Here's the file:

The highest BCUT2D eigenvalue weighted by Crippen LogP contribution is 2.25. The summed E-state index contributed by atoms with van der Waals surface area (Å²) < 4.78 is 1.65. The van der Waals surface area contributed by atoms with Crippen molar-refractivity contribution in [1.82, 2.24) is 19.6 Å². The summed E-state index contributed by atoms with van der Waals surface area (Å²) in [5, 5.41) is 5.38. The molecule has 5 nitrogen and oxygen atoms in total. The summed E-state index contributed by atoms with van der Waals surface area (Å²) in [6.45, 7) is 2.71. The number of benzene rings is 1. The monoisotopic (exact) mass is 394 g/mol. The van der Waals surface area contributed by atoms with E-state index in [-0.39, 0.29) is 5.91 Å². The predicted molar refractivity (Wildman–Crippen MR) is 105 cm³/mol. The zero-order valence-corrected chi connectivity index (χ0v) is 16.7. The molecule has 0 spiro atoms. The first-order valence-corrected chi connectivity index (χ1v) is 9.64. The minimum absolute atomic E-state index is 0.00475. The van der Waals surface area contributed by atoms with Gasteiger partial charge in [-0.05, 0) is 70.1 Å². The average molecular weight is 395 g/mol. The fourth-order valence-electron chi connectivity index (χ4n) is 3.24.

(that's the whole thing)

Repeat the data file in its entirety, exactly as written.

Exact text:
The highest BCUT2D eigenvalue weighted by Crippen LogP contribution is 2.25. The summed E-state index contributed by atoms with van der Waals surface area (Å²) < 4.78 is 1.65. The van der Waals surface area contributed by atoms with Crippen molar-refractivity contribution in [1.82, 2.24) is 19.6 Å². The summed E-state index contributed by atoms with van der Waals surface area (Å²) in [5, 5.41) is 5.38. The molecule has 5 nitrogen and oxygen atoms in total. The summed E-state index contributed by atoms with van der Waals surface area (Å²) in [6.45, 7) is 2.71. The number of benzene rings is 1. The monoisotopic (exact) mass is 394 g/mol. The van der Waals surface area contributed by atoms with E-state index in [-0.39, 0.29) is 5.91 Å². The predicted molar refractivity (Wildman–Crippen MR) is 105 cm³/mol. The zero-order valence-corrected chi connectivity index (χ0v) is 16.7. The molecule has 0 spiro atoms. The first-order valence-corrected chi connectivity index (χ1v) is 9.64. The minimum absolute atomic E-state index is 0.00475. The van der Waals surface area contributed by atoms with Gasteiger partial charge in [-0.05, 0) is 70.1 Å². The average molecular weight is 395 g/mol. The fourth-order valence-electron chi connectivity index (χ4n) is 3.24.